When it comes to the challenge itself, I’m not quite sure what will evolve out of it.  But I know it will be intriguing to me.  It takes me 3-5 hours to carve one of my hooks, depending on exactly what shape I am aiming for and the wood I’m working with.  I will have to treat this “hook a week” challenge much the way I have to treat NaBloPoMo coming up in November – with discipline and innovation.  There are plenty of events and life activities to get in the way, but you just do it and stick to it somehow.  And when you think you’re out of ideas, you ask for input, turn yourself upside down and you think of something differently.  (You don’t think I’m going to make the exact same hook each week, do you?)  To make it fair, part of the caveat (straight from the NaBloPoMo playbook) is that even if I make more than one hook in a week, I still can’t work ahead and skip a week.  I have to carve and blog about at least one hook a week.  That’s the challenge.  To have that discipline.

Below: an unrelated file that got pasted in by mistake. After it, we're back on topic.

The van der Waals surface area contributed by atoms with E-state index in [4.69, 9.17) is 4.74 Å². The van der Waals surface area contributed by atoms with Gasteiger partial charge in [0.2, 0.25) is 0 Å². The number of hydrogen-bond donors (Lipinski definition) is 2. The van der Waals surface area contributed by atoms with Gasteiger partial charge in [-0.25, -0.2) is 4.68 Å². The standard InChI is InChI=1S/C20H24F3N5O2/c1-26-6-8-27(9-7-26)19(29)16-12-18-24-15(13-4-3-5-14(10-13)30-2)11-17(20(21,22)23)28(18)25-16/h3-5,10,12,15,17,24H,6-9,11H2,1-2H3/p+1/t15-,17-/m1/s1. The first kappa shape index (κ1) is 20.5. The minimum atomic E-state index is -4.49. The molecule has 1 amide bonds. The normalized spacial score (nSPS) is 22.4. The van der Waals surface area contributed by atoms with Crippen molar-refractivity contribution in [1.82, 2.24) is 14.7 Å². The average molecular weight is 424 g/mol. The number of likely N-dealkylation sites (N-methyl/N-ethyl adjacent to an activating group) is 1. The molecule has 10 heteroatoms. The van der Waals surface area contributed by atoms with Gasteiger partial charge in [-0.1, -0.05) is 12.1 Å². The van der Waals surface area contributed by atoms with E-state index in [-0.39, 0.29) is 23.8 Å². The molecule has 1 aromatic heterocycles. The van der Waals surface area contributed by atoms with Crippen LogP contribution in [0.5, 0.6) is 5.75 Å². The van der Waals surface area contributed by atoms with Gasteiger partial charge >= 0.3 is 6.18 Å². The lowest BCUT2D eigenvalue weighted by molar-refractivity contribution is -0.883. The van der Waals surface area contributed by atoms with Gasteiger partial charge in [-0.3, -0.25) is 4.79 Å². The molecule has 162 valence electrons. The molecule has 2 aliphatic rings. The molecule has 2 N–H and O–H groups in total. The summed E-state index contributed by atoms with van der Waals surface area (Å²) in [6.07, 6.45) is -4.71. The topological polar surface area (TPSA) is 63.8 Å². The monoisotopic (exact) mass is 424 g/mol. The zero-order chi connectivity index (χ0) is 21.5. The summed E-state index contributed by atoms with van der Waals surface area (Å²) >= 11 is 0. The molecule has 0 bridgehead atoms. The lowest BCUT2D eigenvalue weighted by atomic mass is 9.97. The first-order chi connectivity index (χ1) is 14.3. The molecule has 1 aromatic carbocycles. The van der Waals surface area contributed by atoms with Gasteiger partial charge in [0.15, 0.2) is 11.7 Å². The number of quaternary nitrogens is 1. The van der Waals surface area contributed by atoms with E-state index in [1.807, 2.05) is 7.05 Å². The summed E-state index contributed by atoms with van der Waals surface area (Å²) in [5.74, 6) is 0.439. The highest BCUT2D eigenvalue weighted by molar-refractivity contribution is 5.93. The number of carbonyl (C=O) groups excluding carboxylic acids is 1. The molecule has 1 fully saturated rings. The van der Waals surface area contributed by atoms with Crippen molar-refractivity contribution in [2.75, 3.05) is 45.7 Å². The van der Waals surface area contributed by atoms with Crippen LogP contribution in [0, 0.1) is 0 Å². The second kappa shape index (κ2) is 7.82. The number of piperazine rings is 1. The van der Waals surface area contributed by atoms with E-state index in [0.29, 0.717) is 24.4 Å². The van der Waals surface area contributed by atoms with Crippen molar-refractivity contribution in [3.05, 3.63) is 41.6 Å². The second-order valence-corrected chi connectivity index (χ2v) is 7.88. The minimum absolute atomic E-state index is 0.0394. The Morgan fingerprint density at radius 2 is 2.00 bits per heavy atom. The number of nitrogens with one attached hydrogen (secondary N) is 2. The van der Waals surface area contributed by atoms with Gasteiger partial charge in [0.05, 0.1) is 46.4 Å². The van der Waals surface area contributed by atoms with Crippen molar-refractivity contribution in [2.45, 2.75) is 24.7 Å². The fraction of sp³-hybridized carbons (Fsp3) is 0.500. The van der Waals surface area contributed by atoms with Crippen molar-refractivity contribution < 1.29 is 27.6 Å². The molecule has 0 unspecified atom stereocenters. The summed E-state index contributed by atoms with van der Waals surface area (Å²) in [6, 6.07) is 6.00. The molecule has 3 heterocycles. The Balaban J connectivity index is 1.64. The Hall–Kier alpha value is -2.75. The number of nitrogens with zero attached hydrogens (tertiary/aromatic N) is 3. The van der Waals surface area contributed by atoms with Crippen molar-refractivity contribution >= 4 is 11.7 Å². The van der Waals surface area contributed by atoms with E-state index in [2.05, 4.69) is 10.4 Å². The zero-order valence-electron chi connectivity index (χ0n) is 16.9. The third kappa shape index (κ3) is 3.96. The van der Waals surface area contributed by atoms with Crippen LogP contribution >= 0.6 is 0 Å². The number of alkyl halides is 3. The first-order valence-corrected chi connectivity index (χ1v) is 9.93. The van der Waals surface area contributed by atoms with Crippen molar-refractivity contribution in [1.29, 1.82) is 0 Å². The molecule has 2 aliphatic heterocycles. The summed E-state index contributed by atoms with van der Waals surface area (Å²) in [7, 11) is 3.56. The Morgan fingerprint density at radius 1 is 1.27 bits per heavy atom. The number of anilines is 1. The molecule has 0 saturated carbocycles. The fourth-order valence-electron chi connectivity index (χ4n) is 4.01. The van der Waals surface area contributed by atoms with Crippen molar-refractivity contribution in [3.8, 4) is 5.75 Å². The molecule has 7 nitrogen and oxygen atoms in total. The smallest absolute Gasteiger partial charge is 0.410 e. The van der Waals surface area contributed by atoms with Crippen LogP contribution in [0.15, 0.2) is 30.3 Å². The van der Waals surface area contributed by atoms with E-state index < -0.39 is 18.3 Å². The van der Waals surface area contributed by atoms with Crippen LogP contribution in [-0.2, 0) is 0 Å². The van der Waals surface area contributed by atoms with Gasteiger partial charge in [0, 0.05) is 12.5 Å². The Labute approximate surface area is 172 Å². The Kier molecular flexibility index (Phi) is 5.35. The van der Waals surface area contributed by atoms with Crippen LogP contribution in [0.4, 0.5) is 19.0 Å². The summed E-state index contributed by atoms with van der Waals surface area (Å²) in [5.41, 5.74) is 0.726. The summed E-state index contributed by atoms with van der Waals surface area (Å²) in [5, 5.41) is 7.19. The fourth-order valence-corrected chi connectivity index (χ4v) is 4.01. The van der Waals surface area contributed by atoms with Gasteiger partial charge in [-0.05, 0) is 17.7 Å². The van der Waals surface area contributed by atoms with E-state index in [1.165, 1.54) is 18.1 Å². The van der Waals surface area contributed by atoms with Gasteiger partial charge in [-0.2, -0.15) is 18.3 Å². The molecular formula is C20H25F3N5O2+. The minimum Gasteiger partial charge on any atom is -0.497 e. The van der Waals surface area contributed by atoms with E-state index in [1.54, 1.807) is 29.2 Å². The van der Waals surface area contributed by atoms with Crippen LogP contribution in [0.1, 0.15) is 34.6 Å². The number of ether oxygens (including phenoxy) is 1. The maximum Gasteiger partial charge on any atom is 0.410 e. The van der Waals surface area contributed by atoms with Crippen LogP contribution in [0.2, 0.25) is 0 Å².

The goal in part is for me to see if I can do it.  Just like the goal in NaBloPoMo is to blog every single day, without fail, through the month of November.  Only this is carving a hook a week for an entire season plus a week.  It sounds easier than it is.  But in the long run the badge of accomplishment is worth it.

So be watching for an intro into hook anatomy and the first hook offering!  🙂  See you on the flip side.


Filed under Artist Information & Notes, crochet, Crochet Hooks, Crochet News, handmade

A Twist On The Gift – Recycled Crochet Packaging